Hollywood may remain largely shut down, but Oscar season is marching on all the same. The Venice Film Festival, Toronto International Film Festival and Telluride Film Festival have changed the state of the awards race, knocking certain movies out of contention and boosting surprise contenders to the top.
"Oppenheimer" remains the apparent Best Picture frontrunner, while reviews for "The Holdovers" and "Maestro" were as strong as they needed to be for the films to remain in play. But with the New York Film Festival still in sight, these are the biggest ways the awards season has shifted after the recent premieres:
Watch out for 'American Fiction' and Jeffrey Wright
Just when Oscar pundits thought they had a good sense of the Best Picture field, "American Fiction" has crashed the party. Cord Jefferson's satire, which stars Jeffrey Wright as a novelist whose book filled with racial stereotypes becomes a surprise hit, is now a likely Best Picture nominee after winning TIFF's People’s Choice Award. Every People's Choice Award winner since 2012 went on to be nominated for Best Picture. Wright is also now firmly in the mix for Best Actor.
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Cailee Spaeny gets a Best Actress boost
For the second consecutive year, an actor could be nominated for an Elvis biopic, as Cailee Spaeny, who plays Priscilla Presley in "Priscilla," received a boost by winning the Volpi Cup for Best Actress at Venice. Since 2016, all but two women who won this award went on to be nominated at the Oscars.
Annette Bening and Aunjanue Ellis could join the Best Actress race
Reviews suggest "Nyad" won't be a Best Picture contender, but Annette Bening still looks like a possible Best Actress nominee for her role as swimmer Diana Nyad, while Bening's co-star Jodie Foster could compete for Best Supporting Actress. Also don’t count out Aunjanue Ellis, who earned strong marks for playing Isabel Wilkerson in Ava DuVernay's "Origin."
'All of Us Strangers' joins the fray
The British film "All of Us Strangers" wasn't on many pundits' radars before its premiere at Telluride, where it received rave reviews, and it currently holds a near-perfect score on Metacritic. Andrew Scott, in particular, is a dark horse Best Actor candidate for a performance Deadline's Pete Hammond called "superb," while Paul Mescal has a shot at snagging a second acting nomination.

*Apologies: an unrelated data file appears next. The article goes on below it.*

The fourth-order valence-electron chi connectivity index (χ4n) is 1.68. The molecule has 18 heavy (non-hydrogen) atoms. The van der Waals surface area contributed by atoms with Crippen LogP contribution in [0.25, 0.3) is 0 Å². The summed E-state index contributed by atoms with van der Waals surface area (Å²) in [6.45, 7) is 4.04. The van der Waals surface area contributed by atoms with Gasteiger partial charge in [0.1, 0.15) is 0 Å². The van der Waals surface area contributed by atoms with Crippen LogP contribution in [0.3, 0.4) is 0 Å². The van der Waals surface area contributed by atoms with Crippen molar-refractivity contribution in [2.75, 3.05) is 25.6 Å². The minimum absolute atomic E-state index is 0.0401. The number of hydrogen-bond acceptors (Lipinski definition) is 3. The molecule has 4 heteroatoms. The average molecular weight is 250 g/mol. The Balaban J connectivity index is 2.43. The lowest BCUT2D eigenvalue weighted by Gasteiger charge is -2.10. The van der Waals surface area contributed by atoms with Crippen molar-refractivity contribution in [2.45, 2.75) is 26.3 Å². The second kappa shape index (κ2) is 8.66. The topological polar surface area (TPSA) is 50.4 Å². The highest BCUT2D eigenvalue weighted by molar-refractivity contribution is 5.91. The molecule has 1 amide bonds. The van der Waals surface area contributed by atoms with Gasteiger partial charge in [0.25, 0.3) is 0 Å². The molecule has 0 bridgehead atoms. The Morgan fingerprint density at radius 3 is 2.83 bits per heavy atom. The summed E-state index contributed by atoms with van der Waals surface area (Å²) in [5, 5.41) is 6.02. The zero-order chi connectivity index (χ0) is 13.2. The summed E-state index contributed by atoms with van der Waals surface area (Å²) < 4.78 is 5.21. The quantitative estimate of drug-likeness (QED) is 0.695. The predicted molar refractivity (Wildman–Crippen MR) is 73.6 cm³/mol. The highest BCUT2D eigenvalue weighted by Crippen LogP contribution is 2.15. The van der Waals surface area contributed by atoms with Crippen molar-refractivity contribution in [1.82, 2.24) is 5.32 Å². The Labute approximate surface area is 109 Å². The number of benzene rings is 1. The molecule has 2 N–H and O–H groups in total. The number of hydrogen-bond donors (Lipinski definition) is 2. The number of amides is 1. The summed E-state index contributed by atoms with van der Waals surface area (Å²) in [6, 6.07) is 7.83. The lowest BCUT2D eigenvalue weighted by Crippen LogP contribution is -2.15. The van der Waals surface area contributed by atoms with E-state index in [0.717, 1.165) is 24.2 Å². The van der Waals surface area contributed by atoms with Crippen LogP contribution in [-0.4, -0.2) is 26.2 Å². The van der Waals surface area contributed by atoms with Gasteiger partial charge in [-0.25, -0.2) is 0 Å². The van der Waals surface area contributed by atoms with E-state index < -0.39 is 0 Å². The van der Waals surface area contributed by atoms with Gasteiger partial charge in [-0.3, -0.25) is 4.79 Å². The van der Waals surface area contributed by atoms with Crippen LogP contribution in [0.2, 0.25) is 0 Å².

Could Colman Domingo be Cillian Murphy’s biggest Best Actor threat?
"Oppenheimer" star Cillian Murphy remains the Best Actor frontrunner, with Bradley Cooper on his tail for "Maestro." But after the Telluride premiere of "Rustin," Colman Domingo, who plays civil rights activist Bayard Rustin, has pulled ahead. Though critics generally agreed the film is a fairly standard biopic, Screen Rant's Patrice Witherspoon said Domingo delivers a "true Oscar-worthy performance if I've ever seen one."
'Saltburn' and 'Next Goal Wins' are likely dead
Every season, there are movies that seem like contenders on paper until their festival premieres, and this year was no exception. For one, there was Taika Waititi's "Next Goal Wins." Waititi won a screenplay Oscar for "Jojo Rabbit," but don't bet on him repeating with this soccer movie, which received mixed reviews at TIFF. Emerald Fennell's "Saltburn" also had a mixed reception at Telluride, and though its Rotten Tomatoes score has since improved, it may still be too divisive for a Best Picture nod.
'Poor Things' could win Best Picture, and Emma Stone could win Best Actress
But the winner of the festival season so far is easily Yorgos Lanthimos' "Poor Things."
Emma Stone has been widely praised for delivering a career-best performance, so Best Actress could now be neck-and-neck between her and Lily Gladstone, who was recently revealed to be running as a lead for "Killers of the Flower Moon." Beyond that, keep an eye on Willem Dafoe and Mark Ruffalo for Best Supporting Actor nods.
But the movie itself, a take on "Frankenstein" starring Stone as a woman brought back to life with her unborn child’s brain, also received raves at Venice, where it won the top prize of the Golden Lion, and it currently holds a stunning 94 Metacritic score. So might Best Picture come down to "Oppenheimer" vs. "Poor Things"? Brace for the most off-kilter Best Picture winner since … well, since last year.
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